The feel of the breeze and the warmth of the sun on my balcony take me to my last mid-winter trip to Mérida. If I close my eyes, I can almost imagine I’m out of the northeast and back in Yucatan. But my eyes are open, fixed on a paperback reprint of “Gringos,” a 1991 novel by Charles Portis, who is best known for writing “True Grit.”
Mérida is practically a Wild West town as depicted in “Gringos,” although the protagonist is nothing like John Wayne. Set among the expat community of the 1980s, the book gives Mérida a lawless apect. Expats were a fairly disreputable lot back then, at least if we believe the book.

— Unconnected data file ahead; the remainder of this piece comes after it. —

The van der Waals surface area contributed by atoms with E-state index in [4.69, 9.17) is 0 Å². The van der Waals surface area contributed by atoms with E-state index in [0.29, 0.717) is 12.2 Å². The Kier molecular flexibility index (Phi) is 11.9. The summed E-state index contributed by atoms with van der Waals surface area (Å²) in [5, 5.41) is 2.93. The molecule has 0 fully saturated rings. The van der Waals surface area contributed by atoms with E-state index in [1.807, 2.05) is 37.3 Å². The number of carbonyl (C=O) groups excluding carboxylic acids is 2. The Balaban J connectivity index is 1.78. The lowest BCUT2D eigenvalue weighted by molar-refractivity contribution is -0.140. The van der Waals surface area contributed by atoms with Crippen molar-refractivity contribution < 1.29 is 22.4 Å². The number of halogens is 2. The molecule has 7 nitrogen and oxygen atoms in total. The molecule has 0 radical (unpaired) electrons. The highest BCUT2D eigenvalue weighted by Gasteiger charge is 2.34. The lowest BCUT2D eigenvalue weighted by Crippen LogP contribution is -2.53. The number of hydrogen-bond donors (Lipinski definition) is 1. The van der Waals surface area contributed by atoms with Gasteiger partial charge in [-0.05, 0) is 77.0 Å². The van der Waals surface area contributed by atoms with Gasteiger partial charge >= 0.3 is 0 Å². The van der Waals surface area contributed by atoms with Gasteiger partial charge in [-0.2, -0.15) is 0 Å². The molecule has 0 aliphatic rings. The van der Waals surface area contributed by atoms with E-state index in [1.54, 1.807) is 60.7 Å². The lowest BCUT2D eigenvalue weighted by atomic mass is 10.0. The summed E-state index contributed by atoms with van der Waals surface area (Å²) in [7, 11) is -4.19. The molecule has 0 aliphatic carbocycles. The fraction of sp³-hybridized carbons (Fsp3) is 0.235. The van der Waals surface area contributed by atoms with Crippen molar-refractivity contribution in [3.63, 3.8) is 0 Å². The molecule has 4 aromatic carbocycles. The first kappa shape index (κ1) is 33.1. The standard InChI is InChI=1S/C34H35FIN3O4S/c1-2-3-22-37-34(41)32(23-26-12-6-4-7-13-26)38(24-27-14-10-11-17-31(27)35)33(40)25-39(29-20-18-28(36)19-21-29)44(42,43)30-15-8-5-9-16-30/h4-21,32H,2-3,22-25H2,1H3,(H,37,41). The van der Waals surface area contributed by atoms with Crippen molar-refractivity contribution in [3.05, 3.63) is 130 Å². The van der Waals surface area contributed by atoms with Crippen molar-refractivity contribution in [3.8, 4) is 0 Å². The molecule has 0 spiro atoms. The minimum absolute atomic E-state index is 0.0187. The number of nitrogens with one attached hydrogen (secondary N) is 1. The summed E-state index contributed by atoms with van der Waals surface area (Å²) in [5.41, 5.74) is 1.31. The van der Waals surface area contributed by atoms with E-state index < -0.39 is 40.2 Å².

Our protagonist lives in a Calle 55 lodging house run by a widow who subsists on cakes, cigarettes and the satisfaction of knowing that she once appeared on a Fox Movietone newsreel. She is just one of many quirky characters that Portis brings to life. The Centro is one of those quirky characters, but most of the action takes place in the jungles
“Gringo’s” is an overlooked novel by an underrated author. It belongs on the bookshelf of anyone who finds colorful, lively Mérida more than a convenient place to live cheaply. It’s a natural part of a love story, adventure or comedy. Maybe the Coen brothers will option Portis’ book, his last in 20 years, and find a way to film it as smartly as they did his more famous novel.